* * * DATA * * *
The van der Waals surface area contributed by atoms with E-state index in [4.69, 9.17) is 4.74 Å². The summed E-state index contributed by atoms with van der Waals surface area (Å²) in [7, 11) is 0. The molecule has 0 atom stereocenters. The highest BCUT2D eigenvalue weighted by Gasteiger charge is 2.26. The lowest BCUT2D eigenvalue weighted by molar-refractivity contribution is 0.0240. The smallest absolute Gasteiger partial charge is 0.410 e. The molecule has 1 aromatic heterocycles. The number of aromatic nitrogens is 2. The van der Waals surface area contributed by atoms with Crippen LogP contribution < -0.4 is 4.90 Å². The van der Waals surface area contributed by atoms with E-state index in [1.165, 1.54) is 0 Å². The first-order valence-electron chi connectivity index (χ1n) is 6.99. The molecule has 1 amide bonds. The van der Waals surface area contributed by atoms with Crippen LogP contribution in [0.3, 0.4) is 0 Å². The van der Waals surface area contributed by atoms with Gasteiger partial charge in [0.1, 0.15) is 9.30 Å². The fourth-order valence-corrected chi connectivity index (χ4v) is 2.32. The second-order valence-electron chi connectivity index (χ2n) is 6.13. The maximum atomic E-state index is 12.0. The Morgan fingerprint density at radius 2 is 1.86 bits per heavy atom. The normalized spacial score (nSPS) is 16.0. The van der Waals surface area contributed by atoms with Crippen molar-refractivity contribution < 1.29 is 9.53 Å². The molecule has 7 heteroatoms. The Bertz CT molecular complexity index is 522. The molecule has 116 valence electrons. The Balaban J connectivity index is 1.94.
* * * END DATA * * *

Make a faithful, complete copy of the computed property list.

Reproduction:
The van der Waals surface area contributed by atoms with E-state index in [4.69, 9.17) is 4.74 Å². The summed E-state index contributed by atoms with van der Waals surface area (Å²) in [7, 11) is 0. The molecule has 0 atom stereocenters. The highest BCUT2D eigenvalue weighted by Gasteiger charge is 2.26. The lowest BCUT2D eigenvalue weighted by molar-refractivity contribution is 0.0240. The smallest absolute Gasteiger partial charge is 0.410 e. The molecule has 1 aromatic heterocycles. The number of aromatic nitrogens is 2. The van der Waals surface area contributed by atoms with Crippen LogP contribution < -0.4 is 4.90 Å². The van der Waals surface area contributed by atoms with E-state index in [1.165, 1.54) is 0 Å². The first-order valence-electron chi connectivity index (χ1n) is 6.99. The molecule has 1 amide bonds. The van der Waals surface area contributed by atoms with Crippen LogP contribution in [0.3, 0.4) is 0 Å². The van der Waals surface area contributed by atoms with Gasteiger partial charge in [0.1, 0.15) is 9.30 Å². The fourth-order valence-corrected chi connectivity index (χ4v) is 2.32. The second-order valence-electron chi connectivity index (χ2n) is 6.13. The maximum atomic E-state index is 12.0. The Morgan fingerprint density at radius 2 is 1.86 bits per heavy atom. The normalized spacial score (nSPS) is 16.0. The van der Waals surface area contributed by atoms with Crippen molar-refractivity contribution < 1.29 is 9.53 Å². The molecule has 7 heteroatoms. The Bertz CT molecular complexity index is 522. The molecule has 116 valence electrons. The Balaban J connectivity index is 1.94.